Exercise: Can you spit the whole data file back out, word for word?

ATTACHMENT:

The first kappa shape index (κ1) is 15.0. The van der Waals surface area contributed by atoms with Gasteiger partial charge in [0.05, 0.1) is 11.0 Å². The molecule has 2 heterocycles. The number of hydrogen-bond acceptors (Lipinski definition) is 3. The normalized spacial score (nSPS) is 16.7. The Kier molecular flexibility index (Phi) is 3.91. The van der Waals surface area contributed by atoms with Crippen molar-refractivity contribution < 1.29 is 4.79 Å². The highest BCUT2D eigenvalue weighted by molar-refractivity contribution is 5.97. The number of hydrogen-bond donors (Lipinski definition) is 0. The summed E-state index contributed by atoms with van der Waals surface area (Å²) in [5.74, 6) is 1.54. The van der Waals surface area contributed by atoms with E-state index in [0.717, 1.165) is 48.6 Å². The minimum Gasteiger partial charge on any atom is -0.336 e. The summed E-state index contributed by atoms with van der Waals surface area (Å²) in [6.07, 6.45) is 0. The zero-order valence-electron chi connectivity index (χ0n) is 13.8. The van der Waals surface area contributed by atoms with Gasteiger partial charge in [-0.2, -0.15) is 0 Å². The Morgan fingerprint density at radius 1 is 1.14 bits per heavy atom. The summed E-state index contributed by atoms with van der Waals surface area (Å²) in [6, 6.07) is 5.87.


The first kappa shape index (κ1) is 15.0. The van der Waals surface area contributed by atoms with Gasteiger partial charge in [0.05, 0.1) is 11.0 Å². The molecule has 2 heterocycles. The number of hydrogen-bond acceptors (Lipinski definition) is 3. The normalized spacial score (nSPS) is 16.7. The Kier molecular flexibility index (Phi) is 3.91. The van der Waals surface area contributed by atoms with Crippen molar-refractivity contribution < 1.29 is 4.79 Å². The highest BCUT2D eigenvalue weighted by molar-refractivity contribution is 5.97. The number of hydrogen-bond donors (Lipinski definition) is 0. The summed E-state index contributed by atoms with van der Waals surface area (Å²) in [5.74, 6) is 1.54. The van der Waals surface area contributed by atoms with E-state index in [0.717, 1.165) is 48.6 Å². The minimum Gasteiger partial charge on any atom is -0.336 e. The summed E-state index contributed by atoms with van der Waals surface area (Å²) in [6.07, 6.45) is 0. The zero-order valence-electron chi connectivity index (χ0n) is 13.8. The van der Waals surface area contributed by atoms with Gasteiger partial charge in [-0.2, -0.15) is 0 Å². The Morgan fingerprint density at radius 1 is 1.14 bits per heavy atom. The summed E-state index contributed by atoms with van der Waals surface area (Å²) in [6, 6.07) is 5.87.